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Charles Cleveland Poole (March 22, 1892 – May 21, 1931) was an American musician, singer and banjo player, as well as the leader of the North Carolina Ramblers, which was a string band that recorded many popular songs between 1925 and 1930.
Background information From Wikipedia, the free encyclopedia
Poole was born near the mill town of Franklinville, North Carolina, United States. He was the son of John Philip Poole and Elizabeth Johnson. In 1918, he moved to the town of Spray, now part of Eden. He learned banjo as a youth.
He played baseball, and his three-fingered technique was the result of an accident. Whilst betting that he could catch a baseball without a glove, the ball broke his thumb as he closed his hand too soon, resulting in a permanent arch in his right hand.
Poole bought his first banjo, an Orpheum No. 3 Special, with profits from making moonshine. Later, he appeared in the 1929 catalog of the Gibson Company, promoting their banjo.
He spent much of his adult life working in textile mills.
The North Carolina Ramblers
Poole and his brother-in-law, fiddle player Posey Rorer, whom he had met in West Virginia in 1917 and whose sister he married, formed a trio with guitarist Norman Woodlief they called the North Carolina Ramblers. They auditioned in New York for Columbia Records.  After landing a contract, they recorded the successful "Don't Let Your Deal Go Down Blues" on July 27, 1925. This song sold over 106,000 copies at a time when there were estimated to be only 6,000 phonographs in the southern United States, according to Poole's biographer and great-nephew, Kinney Rorer. The band was paid $75 for the session.
For the next five years, Poole and the Ramblers were a popular band. The band's sound remained consistent, although several members came and left (including Posey Rorer and Norm Woodlief). The band recorded over 60 songs for Columbia Records during the 1920s, including "Sweet Sunny South", "White House Blues", "He Rambled", and "Take a Drink on Me". Former railroad engineer Roy Harvey was one of the guitarists. Fiddlers in various recording sessions were Posey Rorer, Lonnie Austin and Odell Smith.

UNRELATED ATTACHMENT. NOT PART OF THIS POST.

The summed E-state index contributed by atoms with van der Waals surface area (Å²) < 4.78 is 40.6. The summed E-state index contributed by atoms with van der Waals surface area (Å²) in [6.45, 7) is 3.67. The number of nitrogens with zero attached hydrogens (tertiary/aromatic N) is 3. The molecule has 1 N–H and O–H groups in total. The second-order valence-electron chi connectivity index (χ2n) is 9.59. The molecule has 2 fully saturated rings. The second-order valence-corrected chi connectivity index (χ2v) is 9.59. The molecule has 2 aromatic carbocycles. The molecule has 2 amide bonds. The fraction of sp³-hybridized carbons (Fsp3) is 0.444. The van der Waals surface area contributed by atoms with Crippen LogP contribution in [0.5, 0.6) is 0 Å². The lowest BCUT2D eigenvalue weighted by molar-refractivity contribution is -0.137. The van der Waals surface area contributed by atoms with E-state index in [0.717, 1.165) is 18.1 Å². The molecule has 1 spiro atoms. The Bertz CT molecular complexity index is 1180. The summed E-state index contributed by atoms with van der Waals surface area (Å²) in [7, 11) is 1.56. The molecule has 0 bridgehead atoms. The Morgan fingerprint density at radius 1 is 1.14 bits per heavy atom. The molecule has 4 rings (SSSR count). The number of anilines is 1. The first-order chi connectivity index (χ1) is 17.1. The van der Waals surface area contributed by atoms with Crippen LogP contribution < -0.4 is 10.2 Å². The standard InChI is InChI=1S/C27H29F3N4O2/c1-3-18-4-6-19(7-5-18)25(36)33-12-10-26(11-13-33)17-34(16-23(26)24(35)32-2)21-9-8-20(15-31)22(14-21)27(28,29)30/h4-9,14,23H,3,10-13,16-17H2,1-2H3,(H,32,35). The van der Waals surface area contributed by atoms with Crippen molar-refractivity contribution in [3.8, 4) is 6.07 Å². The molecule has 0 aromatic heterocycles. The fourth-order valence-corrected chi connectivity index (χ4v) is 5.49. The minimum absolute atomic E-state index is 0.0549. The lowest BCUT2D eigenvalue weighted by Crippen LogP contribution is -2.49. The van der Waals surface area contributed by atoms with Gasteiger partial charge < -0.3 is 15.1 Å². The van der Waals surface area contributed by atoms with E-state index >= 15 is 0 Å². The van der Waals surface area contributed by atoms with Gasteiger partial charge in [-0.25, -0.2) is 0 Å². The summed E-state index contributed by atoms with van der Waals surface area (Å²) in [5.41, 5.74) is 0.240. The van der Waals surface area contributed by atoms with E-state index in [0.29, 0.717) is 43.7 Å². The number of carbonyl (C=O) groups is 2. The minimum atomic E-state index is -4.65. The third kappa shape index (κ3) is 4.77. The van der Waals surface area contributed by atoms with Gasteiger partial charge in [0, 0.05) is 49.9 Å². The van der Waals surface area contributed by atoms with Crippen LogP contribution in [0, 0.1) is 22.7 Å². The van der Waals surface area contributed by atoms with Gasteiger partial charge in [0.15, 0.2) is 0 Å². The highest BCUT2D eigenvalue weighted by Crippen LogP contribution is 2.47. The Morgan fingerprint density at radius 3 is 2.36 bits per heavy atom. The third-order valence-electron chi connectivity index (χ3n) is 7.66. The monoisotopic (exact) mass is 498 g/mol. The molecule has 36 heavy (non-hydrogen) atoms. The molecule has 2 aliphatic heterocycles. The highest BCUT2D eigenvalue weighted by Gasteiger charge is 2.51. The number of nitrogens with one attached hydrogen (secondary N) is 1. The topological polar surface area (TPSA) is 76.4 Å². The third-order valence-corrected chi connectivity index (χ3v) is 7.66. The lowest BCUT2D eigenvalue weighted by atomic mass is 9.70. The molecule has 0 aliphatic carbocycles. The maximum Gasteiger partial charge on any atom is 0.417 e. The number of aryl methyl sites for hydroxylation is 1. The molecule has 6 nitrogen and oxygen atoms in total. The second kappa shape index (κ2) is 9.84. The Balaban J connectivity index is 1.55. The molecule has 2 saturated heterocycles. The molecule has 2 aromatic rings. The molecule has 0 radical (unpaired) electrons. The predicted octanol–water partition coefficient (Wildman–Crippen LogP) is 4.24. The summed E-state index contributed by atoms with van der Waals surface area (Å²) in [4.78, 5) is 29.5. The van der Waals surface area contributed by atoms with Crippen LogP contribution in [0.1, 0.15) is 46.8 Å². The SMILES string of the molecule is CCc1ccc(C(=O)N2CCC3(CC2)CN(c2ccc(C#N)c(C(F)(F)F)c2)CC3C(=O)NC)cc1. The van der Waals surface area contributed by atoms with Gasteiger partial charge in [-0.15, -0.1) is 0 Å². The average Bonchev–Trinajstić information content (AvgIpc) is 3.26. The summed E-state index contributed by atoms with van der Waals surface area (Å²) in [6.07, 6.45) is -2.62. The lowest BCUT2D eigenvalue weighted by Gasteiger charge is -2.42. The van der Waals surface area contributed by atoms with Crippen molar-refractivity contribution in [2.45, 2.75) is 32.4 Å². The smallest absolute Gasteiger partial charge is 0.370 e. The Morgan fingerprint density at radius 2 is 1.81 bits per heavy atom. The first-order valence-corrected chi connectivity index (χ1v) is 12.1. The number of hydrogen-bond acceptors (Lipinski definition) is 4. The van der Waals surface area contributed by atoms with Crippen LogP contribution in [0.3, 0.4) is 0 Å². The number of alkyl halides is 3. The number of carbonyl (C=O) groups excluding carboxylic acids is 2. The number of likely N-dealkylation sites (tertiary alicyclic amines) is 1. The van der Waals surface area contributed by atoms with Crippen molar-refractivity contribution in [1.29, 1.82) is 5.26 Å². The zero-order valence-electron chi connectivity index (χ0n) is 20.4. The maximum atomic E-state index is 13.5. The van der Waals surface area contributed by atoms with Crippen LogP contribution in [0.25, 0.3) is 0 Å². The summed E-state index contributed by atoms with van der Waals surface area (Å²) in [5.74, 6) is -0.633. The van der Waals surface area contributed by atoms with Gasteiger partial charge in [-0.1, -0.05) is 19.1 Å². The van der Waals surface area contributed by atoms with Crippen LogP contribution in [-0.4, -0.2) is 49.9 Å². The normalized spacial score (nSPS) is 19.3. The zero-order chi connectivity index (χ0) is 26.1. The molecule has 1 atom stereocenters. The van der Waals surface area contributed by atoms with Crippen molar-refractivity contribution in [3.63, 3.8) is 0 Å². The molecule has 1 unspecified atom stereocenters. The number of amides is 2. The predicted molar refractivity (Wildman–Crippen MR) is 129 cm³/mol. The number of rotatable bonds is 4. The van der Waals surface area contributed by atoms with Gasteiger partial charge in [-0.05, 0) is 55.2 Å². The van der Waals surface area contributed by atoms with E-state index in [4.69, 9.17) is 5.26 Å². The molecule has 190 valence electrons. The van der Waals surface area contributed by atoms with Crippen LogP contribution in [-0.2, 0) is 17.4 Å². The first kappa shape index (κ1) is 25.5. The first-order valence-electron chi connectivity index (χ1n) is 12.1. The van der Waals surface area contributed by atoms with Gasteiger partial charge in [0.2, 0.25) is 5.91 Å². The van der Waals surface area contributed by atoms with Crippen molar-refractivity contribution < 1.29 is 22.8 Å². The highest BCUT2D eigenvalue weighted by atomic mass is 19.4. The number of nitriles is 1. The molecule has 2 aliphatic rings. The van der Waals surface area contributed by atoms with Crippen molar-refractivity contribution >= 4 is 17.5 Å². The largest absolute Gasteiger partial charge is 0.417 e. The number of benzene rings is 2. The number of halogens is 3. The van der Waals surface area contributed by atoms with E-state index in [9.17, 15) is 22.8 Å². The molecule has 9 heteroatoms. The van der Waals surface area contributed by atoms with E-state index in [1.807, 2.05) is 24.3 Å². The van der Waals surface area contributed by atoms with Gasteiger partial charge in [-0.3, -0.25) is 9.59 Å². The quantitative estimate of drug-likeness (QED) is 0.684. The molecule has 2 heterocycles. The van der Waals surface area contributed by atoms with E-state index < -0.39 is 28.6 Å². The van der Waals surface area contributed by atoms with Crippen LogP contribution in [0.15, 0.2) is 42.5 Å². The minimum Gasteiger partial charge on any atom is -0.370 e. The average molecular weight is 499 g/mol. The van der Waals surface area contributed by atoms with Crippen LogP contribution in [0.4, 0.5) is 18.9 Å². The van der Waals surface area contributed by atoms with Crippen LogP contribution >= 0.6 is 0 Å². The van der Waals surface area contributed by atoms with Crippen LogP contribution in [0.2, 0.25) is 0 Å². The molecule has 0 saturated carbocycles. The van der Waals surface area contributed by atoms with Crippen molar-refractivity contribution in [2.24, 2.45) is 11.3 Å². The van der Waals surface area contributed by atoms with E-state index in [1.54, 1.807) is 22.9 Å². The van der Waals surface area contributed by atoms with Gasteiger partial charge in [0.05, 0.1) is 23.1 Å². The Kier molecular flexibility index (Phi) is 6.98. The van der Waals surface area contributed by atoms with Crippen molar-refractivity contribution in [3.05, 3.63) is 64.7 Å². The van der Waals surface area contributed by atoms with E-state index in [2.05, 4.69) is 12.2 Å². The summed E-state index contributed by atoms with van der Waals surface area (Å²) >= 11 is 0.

Bill C. Malone, in his history of country music, Country Music, U.S.A., says, "The Rambler sound was predictable: a bluesy fiddle lead, backed up by long, flowing, melodic guitar runs and the finger-style banjo picking of Poole. Predictable as it may be, it was nonetheless outstanding. No string band in early country music equaled the Ramblers' controlled, clean, well-patterned sound."
Poole composed few, if any, of his recordings. Nevertheless, his dynamic renditions were popular with a broad audience in the Southeast United States. He is considered a primary source for oldtime music revivalists and aficionados. Songs like "Bill Morgan and His Gal", "Milwaukee Blues", and "Leavin' Home", have been resurrected by banjo players. Poole developed a unique fingerpicking style, a blend of melody, arpeggio, and rhythm (distinct from clawhammer/frailing and Scruggs' variations).